Some swear by the effect of homeopathy in the protracted treatment of chronic urticaria. However, in order to find the right remedy, the cause must also be known. An experienced homeopath can choose the right homeopathic remedy for each patient. For example, Urtica urens (stinging nettle), Acidum formicicum (formic acid) and Sulfur (purified sulfur) are used. In most cases, homeopathy supplements the conventional medical treatment of hives (urticaria).
Symptoms Of Urticaria (Hives)
Even though the triggers are very diverse – hives (urticaria) causes symptoms with a typical appearance:
- reddened skin
- very itchy skin blisters (wheals)
- sometimes extensive swelling of the skin/mucous membranes (angioedema)
These symptoms are mainly caused by one of the messenger substances that are released in hives (urticaria): histamine. It dilates the small blood vessels in the skin so that it reddens.
At the same time the vessels become more permeable. As a result, more and more fluid enters the tissue: hives (urticaria) form wheals. These are superficial elevations of the skin of variable size, which are almost always surrounded by redness. They are volatile: within 24 hours they disappear on their own. At the same time, however, new wheals can form in other places.
Sometimes the wheals are restricted to a limited area, in other cases, they cover practically the whole body. They are accompanied by severe itching. It can be alleviated somewhat by rubbing and rubbing the affected skin areas, but less by scratching. That is why the skin is only rarely scratched, even when it is very itchy.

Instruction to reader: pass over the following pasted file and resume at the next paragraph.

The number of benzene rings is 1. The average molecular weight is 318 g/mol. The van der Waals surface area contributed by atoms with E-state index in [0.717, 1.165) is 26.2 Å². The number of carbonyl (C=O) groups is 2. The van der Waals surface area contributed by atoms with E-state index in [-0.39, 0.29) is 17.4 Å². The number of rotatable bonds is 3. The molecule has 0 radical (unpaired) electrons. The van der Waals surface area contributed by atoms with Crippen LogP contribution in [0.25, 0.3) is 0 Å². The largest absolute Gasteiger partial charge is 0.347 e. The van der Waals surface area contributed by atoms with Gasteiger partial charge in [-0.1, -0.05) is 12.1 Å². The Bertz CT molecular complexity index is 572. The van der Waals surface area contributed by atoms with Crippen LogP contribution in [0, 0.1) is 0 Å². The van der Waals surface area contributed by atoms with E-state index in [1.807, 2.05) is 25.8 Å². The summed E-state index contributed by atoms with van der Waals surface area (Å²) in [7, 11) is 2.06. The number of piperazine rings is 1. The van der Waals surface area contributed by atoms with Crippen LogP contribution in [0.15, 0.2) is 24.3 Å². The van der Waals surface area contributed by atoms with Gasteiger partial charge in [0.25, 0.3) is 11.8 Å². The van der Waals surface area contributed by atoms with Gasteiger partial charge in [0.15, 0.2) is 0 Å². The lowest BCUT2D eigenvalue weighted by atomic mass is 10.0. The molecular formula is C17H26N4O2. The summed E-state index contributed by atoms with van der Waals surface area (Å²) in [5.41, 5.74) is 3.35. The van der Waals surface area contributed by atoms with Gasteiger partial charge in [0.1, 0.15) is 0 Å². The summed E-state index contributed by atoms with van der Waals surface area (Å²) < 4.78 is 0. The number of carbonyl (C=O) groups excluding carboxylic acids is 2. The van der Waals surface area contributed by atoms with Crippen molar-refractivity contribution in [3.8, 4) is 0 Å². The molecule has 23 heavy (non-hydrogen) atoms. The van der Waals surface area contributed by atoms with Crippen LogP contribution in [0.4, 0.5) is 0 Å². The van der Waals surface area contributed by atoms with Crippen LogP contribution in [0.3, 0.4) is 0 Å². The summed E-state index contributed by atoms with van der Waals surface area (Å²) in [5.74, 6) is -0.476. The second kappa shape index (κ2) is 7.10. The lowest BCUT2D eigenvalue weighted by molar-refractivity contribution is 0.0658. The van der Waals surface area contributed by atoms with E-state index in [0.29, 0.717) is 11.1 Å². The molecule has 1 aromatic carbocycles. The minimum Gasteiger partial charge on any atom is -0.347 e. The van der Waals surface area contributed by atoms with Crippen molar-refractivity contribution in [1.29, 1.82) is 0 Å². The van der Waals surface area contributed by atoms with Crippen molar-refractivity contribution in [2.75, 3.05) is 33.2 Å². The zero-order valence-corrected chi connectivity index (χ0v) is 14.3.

Some patients with hives (urticaria) experience sudden, pronounced swelling of the skin/mucosa, for example in the face. This so-called angioedema can be accompanied by an unpleasant feeling of tension and itching. They regress more slowly than wheals (within 72 hours). If there is swelling of the mucous membranes of the respiratory tract (throat, larynx, etc.) it can be dangerous (shortness of breath!).
Some patients have only the wheals, others (rarely) only the angioedema. Still, others have both developed hives (urticaria) symptoms.
Examinations And Diagnosis
The reddish, itchy wheals are a typical clinical picture that quickly suggests the diagnosis of hives (urticaria). It is often more difficult for the doctor to find out the exact cause of urticaria. The simplest but most important means to this end is a thorough patient survey: During the interview, the doctor takes the patient’s medical history (anamnesis). For this purpose, he has the symptoms described in detail, asks about possible pre-existing or underlying diseases and possible triggers of hives (urticaria). Frequently asked questions of the doctor are:
- What symptoms do you have and how long have they existed?
- Is there a connection between the symptoms and your job, your hobbies, possible travel or leisure activities, the menstrual cycle?
- Are there cases of hives (urticaria) or atopic diseases (neurodermatitis, hay fever, allergic asthma, etc.) in the family?
- Have you had or do you have an allergy or intolerance (to food, medication, etc.)?
- Are you familiar with infections, psychosomatic or psychiatric illnesses?
- Do you have any suspicions about what might trigger the symptoms (certain foods, alcohol, smoking, cosmetic products, cold, physical exertion, stress, etc.)?
- What medicines do you use (occasionally or more often)?
Tip: If hives (urticaria) persist or recur frequently, patients should keep a diary in which they document the extent of their symptoms. At the same time, they should note down what they have eaten and drunk and what medication they have taken. Other possible factors influencing the disease should also be recorded. This can help the patient and doctor to find the cause of the hives (urticaria).
In the case of spontaneous acute urticaria, often no further diagnostic steps are necessary. However, if there is a suspicion that the urticaria is an allergic reaction, the doctor can carry out allergy tests (such as prick test) to find the trigger.